"Pianist Connie Han helps revitalize something that jazz aficionados have been into for a while, but for a fresh generation she makes something new that has been defining the jazz language for several decades. If anything, she breathes new life into the Young Lions phenomenon that was jazz’s hallmark in the 80’s and 90’s. A bit of background: in 1976 Herbie Hancock played a career retrospective concert at the Newport Jazz Festival where he had played in contexts he hadn’t in years. At the time, Hancock was knee deep in his forays into funk and disco, and although he never abandoned the acoustic piano during that entire period, his forays into straight ahead jazz were not as plentiful. At this concert Hancock reunited with his band mates from the Miles Davis Quintet: saxophonist Wayne Shorter, bassist Ron Carter, and Tony Williams on drums with Freddie Hubbard replacing the retired Davis on trumpet. The concert and the resultant album, the two LP V.S.O.P. (Columbia, 1976) lead the jazz media to make the bizarre declaration (with hindsight) that acoustic jazz had returned. Acoustic jazz had never died, it just became less popular amidst the countless jazz-rock and jazz-funk classics from artists like Hancock, Chick Corea, Return to Forever, Billy Cobham and Weather Report that were being churned out at a rapid pace. Labels such as ECM were recording cutting edge acoustic music, and labels such as Xanadu, Pablo and Concord catered to mainstream jazz lovers that cherished hard swinging music. Woody Shaw was recording some of his strongest music at Columbia, and Dexter Gordon experienced a mid career renaissance in the United States.
Han’s Mack Avenue debut Crime Zone featuring the astonishing Los Angeles born 22 year old pianist stylistically comes from the period described above, and the “young lions” era of jazz that defined the 80’s and 90’s. The Young Lions movement was a heavily marketed, major label driven focus on acoustic jazz marked sentiment that young black musicians were eager to get back to the sound prevalent before the stylistic and technological advances that characterized the growth of jazz in the 70’s. The poster children were trumpeter Wynton Marsalis, and saxophonist brother Branford who had grown up in New Orleans and logged time as members of Art Blakey’s Jazz Messengers, and through their own quintet developed a very specific dialect rooted in the Miles Davis Quintet of 1963-68 but with particular musical details that could have only happened after the 70’s as pianist Ethan Iverson noted in his article The J Word. The Marsalis group developed a telepathic rapport within the rhythm section of the late Kenny Kirkland on piano, bassist Charnett Moffett and drummer Jeff “Tain” Watts where carefully calculated metric shifts would occur on a dime on the classic Black Codes From The Underground (Columbia, 1985) with unusual twists, such as a single measure of ¾ on “Delfeayo’s Dilemma”. They would develop a language versed in these devices and also in a style of tune called “burnout” rooted in mid 60’s John Coltrane that explored tonality and metric shifts to the breaking point. This language would influence contemporaries such as Kenny Garrett, Mulgrew Miller, Ralph Peterson, Wallace Roney and Terence Blanchard, and would extend to the next generation including Joshua Redman, Christian McBride and the late Roy Hargrove.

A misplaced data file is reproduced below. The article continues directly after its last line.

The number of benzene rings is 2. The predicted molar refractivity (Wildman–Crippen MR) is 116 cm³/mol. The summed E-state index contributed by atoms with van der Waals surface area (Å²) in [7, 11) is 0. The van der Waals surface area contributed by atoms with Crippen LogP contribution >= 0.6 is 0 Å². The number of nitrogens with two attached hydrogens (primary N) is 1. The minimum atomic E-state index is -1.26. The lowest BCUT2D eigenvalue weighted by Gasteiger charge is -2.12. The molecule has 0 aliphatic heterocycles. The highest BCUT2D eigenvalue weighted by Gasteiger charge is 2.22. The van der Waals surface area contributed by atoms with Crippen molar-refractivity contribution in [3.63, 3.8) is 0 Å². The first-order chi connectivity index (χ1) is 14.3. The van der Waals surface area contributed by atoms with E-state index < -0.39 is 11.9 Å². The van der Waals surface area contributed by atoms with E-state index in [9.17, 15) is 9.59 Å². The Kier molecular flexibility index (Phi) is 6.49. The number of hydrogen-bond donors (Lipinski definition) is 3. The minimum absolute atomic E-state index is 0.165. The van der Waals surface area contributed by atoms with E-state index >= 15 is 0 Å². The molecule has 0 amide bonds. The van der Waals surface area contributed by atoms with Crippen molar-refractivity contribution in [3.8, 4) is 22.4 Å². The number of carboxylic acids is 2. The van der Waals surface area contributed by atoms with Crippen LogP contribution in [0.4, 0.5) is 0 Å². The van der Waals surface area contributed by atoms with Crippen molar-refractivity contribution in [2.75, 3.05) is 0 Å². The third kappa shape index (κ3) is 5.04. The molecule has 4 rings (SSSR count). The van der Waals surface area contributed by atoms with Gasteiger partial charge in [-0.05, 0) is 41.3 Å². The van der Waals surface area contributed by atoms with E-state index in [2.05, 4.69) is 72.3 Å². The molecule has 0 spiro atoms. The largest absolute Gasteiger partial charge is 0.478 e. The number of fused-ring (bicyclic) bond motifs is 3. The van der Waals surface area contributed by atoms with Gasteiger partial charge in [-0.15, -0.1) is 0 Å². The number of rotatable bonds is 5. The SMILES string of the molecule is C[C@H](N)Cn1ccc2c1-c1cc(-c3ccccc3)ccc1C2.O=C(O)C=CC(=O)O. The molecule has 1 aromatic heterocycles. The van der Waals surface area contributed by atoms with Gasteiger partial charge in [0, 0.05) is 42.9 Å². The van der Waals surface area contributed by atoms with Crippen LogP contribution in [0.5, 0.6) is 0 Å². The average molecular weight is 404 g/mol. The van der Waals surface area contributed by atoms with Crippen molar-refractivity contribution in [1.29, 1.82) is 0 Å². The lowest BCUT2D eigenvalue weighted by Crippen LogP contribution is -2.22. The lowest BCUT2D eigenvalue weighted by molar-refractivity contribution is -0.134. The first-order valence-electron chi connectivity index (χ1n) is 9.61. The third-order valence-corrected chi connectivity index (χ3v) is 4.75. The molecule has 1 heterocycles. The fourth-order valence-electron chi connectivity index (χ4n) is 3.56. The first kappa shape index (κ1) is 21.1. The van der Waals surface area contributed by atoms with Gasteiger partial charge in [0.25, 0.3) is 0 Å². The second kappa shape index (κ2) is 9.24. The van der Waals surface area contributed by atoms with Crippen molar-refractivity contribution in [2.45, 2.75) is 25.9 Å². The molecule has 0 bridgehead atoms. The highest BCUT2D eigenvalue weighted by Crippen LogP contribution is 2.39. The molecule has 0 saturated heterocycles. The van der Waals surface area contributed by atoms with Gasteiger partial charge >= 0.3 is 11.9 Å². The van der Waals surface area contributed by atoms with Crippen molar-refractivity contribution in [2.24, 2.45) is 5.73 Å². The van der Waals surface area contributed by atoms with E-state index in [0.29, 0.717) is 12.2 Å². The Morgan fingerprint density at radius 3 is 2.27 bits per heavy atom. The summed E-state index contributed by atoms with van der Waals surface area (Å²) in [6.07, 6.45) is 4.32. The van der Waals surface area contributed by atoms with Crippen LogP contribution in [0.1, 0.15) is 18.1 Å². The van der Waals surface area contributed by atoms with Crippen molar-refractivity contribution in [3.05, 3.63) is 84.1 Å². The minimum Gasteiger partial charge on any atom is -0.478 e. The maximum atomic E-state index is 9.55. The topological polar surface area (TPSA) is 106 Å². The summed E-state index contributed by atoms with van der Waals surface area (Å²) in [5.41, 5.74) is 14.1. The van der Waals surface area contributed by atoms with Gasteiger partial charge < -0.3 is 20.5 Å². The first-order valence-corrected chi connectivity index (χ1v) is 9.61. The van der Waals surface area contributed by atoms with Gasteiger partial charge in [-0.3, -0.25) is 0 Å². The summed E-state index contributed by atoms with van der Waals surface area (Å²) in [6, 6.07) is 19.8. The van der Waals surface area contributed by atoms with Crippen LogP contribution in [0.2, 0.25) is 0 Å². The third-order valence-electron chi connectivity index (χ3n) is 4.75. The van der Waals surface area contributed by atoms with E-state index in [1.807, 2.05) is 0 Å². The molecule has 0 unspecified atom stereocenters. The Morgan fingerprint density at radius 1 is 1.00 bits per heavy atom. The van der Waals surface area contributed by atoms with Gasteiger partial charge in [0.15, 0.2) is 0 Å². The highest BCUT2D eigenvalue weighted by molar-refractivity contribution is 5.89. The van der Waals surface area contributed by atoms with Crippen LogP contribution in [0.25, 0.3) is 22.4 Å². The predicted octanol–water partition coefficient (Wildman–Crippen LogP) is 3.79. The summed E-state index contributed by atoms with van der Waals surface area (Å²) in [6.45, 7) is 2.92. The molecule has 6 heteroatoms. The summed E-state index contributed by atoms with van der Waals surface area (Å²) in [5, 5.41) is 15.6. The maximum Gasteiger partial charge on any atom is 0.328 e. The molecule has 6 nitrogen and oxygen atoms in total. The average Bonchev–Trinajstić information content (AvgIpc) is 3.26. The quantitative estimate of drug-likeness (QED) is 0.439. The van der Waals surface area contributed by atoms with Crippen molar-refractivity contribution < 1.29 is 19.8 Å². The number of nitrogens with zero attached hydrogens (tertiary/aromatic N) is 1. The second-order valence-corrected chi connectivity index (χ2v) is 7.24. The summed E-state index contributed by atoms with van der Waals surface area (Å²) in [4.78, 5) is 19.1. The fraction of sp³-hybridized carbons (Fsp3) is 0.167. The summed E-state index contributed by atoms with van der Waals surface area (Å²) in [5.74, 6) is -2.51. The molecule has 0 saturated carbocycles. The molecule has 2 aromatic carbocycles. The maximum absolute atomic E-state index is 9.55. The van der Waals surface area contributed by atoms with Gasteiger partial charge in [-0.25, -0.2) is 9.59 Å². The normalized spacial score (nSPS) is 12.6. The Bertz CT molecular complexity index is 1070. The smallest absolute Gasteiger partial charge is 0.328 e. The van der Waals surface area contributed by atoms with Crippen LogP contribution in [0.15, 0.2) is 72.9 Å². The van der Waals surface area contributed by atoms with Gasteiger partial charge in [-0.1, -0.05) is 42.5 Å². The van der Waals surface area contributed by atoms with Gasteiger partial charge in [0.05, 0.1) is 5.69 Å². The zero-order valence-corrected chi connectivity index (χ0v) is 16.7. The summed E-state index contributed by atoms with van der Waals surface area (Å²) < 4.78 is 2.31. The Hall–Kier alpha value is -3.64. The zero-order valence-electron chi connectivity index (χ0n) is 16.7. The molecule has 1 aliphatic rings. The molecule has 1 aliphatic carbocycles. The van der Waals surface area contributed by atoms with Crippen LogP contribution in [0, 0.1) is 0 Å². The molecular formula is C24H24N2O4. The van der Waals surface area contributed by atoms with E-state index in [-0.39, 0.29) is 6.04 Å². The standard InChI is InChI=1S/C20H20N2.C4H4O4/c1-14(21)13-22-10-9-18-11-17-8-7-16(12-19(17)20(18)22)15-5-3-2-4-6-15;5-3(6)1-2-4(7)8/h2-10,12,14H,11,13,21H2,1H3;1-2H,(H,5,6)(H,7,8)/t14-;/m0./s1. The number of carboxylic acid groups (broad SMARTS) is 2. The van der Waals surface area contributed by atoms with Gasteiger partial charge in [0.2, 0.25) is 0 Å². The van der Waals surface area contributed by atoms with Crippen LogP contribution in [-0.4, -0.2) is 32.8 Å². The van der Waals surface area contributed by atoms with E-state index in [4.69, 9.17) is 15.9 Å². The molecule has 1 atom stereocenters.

The pianist extends this narrative on Crime Zone featuring longtime Blanchard associate Walter Smith III guesting on tenor saxophone for several selections alongside her working trio of bassist Edwin Livingston, and drummer/co writer/producer Bill Wysaske. She also embodies a prodigious explosive quality that announced several pianists to the scene in the last two decades like Eldar Djangirov, Hiromi Uehara and most recently this decade, teenage phenom Joey Alexander. All of these pianists displayed the influences of Oscar Peterson, Herbie Hancock, Chick Corea, McCoy Tyner and Keith Jarrett, but Han adds an additional wrinkle: while her storming left hand suggests Tyner in the use of quartal harmony, she draws heavily on the influences of the late Kenny Kirkland and perhaps the most imitated pianist of the 80’s and 90’s in mainstream jazz, the late Mulgrew Miller. In the narrow, linear historical narrative of jazz, the contributions of these men are valued heavily amongst their peers as adding to the the language of jazz piano, but historically are not weighed as heavily vs. those of Hines, Garner, Powell, Tyner, Hancock, Corea or Jarrett. Han combines these off the beaten path influences into an intriguing whole. "
Read the full review here.